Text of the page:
Here is a generalized description following the same elements outlined in the Development Stage with new characteristics.

Growth Stage

  1. Revenues
    Owner(s) are getting excited about the organization’s success. Traction with new customers or expanding activities with current customers is generating a growing revenue base. Typical revenues run above one million and below ten million.
  2. Sustainability
    Organization is approaching a going concern where owner is less critical to survival and growth. Revenues are providing cash to invest in business and improve operability and compete more effectively for new business. Loss of key customers can prove devastating.
  3. Business Focus/Planning
    There is a fair amount of activity on generating new ideas for products/services/customers and more sophisticated approaches to attracting customers through marketing. Still planning is heavily oriented towards current year. Planning still may be rather ad hoc lacking strategic focus synchronized with tactical game plans. Planning framework including mission, vision, objectives, value propositions, target markets, strategic themes, competitor analysis, goal cascading, accountability, and so forth are often lacking. Effort does not seem to match current rewards for many with the focus still on the here and now.
  4. Organization
    Other key players have evolved and perform critical roles. Often, these players interact more, and teamwork is emerging. Organization structure is still somewhat loose with not overly formal role definition. The size of the organization varies based on the nature of the product or service provided. Often staff exceeds ten and but generally does not exceed fifty and almost always less than one hundred. Contractors are used to avoid adding staff in many cases. People can perform multiples functions.
  5. Processes
    Processes have emerged and there is a level of documentation and sometimes training. Processes are often changing and adapting as more effective functioning progresses and customer feedback requires modifications to be made.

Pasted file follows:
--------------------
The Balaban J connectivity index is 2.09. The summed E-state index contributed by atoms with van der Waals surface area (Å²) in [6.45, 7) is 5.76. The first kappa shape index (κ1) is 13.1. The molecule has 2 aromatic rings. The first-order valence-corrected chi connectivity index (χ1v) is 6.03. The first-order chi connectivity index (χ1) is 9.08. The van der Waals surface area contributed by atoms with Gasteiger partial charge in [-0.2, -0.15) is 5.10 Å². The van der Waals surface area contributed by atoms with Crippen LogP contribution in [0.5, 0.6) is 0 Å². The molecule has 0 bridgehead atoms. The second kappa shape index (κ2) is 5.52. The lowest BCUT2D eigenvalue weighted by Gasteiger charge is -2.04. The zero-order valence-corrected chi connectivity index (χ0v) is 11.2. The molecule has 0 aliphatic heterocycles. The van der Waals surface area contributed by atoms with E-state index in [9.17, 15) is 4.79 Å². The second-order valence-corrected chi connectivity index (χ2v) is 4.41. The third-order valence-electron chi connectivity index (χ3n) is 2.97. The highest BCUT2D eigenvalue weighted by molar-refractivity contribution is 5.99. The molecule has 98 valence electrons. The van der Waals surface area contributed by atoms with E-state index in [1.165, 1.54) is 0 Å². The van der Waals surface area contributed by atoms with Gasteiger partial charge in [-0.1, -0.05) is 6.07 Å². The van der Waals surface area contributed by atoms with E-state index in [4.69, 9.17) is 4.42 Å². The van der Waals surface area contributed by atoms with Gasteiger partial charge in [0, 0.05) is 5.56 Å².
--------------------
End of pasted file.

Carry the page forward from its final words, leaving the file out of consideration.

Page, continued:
6. Target Market
    Local market continues to dominate customer base in most cases. Customer loyalty has emerged and identified as key customers with a retention focus. Expenditures for sales and marketing have expanded significantly. Often there are some dedicated people to sales beyond owner and budgets for improved web sites, marketing collateral, and marketing campaigns.
  7. Value Proposition
    Value proposition is adapting to customer needs and customer feedback.
  8. Leadership
    Owner and key players are beginning to think about how to motivate and retain employees. Decision making processes are receiving some scrutiny. Delegation has emerged where owner feels comfortable with key players carrying out more defined roles. Level of participation in decision making varies but generally still well controlled by owner.

Not sure this Growth Stage can be achieved?

If you face the dilemma of breaking out, you may be bewildered on how to move into this Growth Stage.

Here are two recommendations for you to consider if you are willing to listen to others.

First, look for a business advisor.

The association I belong to, The Silver Fox Advisors, specifically targets small businesses.

This is our mission.

“Our association of proven business leaders serves the needs of small business owners, CEOs and entrepreneurs in the Greater Houston area.  We help leaders establish, grow, and prosper their business by sharing our collective wisdom through robust service offerings.

The second recommendation is for you to consider their service offerings.

I particularly recommend their CEO Roundtables that are free of charge.

This will provide you an advisory type board of other small business owners and CEOs trying to grow their businesses too.

A Silver Fox Advisor participates in these monthly meetings.

You should also consider our CEO Education series as well as our Lunch & Learn programs.

If this interest you, go to our website Silver Fox Advisors for more details. As we like to say, Growing your business can be challenging.  You don’t have to go it alone.

Contributed by Lane Sloan, former Shell CFO and Silver Fox Advisor.

1 thought on “Breaking Out of the Development Stage for Small Business”

  1. Thanx Lane,

    Excellent summation of the problems and decisions to confront.
    The article also demonstrates the value of being associated with the Silver Foxes

    ”Oh Lord its hard to be Humble”

    Have a greeat year.